Magic Rescue searches block devices for particular file types, then restores them to a designated directory where you can sort through them. Although subject to certain limitations, such as how recently a file was deleted and the availability of a definition for the file header of a given format, Magic Rescue is not difficult to use. It even features a man page with a few mini-tutorials. However, it does require organization and planning in order to use effectively. Setting up Before you start to use Magic Rescue, you need two things: A directory to hold recovered files, and a recipe for the file type you are trying to recover. To prevent feedback loops that can trash the system and possibly overwrite the files you are trying to recover, the directory should not be on the block device you are searching.
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It looks at magic bytes in file contents, so it can be used both as an undelete utility and for recovering a corrupted drive or partition. It works on any file system, but on very fragmented file systems it can only recover the first chunk of each file.
These chunks are sometimes as big as 50MB, however. To invoke magicrescue, you must specify at least one device and the -d and -r options.
This will direct magicrescue to only consider files that start at a multiple of the blocksize argument. The option applies only to the recipes following it, so by specifying it multiple times it can be used to get different behavior for different recipes.
Using this option you can usually get better performance, but fewer files will be found. In particular, files with leading garbage e. Output directory for found files. Make sure you have plenty of free space in this directory, especially when extracting very common file types such as jpeg or gzip files.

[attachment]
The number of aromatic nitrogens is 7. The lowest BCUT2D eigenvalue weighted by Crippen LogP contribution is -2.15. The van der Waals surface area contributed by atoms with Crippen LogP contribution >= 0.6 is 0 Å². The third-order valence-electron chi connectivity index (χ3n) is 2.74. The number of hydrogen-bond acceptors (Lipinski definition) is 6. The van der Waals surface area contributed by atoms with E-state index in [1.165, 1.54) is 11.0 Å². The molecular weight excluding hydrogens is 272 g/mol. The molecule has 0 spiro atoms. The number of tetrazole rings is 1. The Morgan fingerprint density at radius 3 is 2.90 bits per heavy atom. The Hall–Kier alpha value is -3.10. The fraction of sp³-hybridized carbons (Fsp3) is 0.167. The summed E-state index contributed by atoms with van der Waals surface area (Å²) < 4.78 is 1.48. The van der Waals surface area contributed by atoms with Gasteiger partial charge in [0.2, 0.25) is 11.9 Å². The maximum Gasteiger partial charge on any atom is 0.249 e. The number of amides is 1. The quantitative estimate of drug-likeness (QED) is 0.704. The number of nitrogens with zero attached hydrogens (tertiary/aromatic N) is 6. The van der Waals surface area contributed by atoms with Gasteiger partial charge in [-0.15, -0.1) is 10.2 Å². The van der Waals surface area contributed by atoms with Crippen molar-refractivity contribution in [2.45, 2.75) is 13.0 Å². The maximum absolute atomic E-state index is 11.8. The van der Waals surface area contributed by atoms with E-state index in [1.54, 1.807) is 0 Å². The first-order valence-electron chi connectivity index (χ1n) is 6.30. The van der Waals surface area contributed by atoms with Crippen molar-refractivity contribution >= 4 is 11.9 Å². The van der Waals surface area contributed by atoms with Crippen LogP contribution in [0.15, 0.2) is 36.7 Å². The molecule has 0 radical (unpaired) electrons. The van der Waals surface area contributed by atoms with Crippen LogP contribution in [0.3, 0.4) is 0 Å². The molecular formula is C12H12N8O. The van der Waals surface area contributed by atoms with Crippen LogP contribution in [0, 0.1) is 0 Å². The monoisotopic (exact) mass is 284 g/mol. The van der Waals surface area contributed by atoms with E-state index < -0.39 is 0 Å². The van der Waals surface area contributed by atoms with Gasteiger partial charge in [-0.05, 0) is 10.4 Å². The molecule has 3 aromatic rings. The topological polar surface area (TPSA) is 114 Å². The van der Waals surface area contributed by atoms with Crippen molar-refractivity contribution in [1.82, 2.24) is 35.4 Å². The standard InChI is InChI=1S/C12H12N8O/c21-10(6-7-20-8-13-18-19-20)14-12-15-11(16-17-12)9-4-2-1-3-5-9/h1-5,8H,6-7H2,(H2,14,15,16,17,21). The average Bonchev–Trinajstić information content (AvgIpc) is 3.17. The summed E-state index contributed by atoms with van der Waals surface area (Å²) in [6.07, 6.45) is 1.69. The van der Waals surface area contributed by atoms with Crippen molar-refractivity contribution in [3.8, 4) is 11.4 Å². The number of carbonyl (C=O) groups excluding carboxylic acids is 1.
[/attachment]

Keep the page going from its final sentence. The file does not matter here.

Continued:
Also make sure the file system is able to handle thousands of files in a single directory, i. You should not place the output directory on the same block device you are trying to rescue files from. This might add the same file to the block device ahead of the current reading position, causing magicrescue to find the same file again later.
In the worst theoretical case, this could cause a loop where the same file is extracted thousands of times until disk space is exhausted. You are also likely to overwrite the deleted files you were looking for in the first place.
Recipe name, file, or directory. Specify this as either a plain name e. If recipe is a directory, all files in that directory will be treated as recipes. A recipe is a text file, and you should read the comments inside it before using it. Either use the recipe as it is or copy it somewhere and modify it. If file is -, read from standard input. Each line will be interpreted as a file name.
Input file names will be prefixed by i and a space. Output file names will be prefixed by o and a space. Nothing else will be written to standard output in this mode. If prefixed with 0x it will be interpreted as a hex number.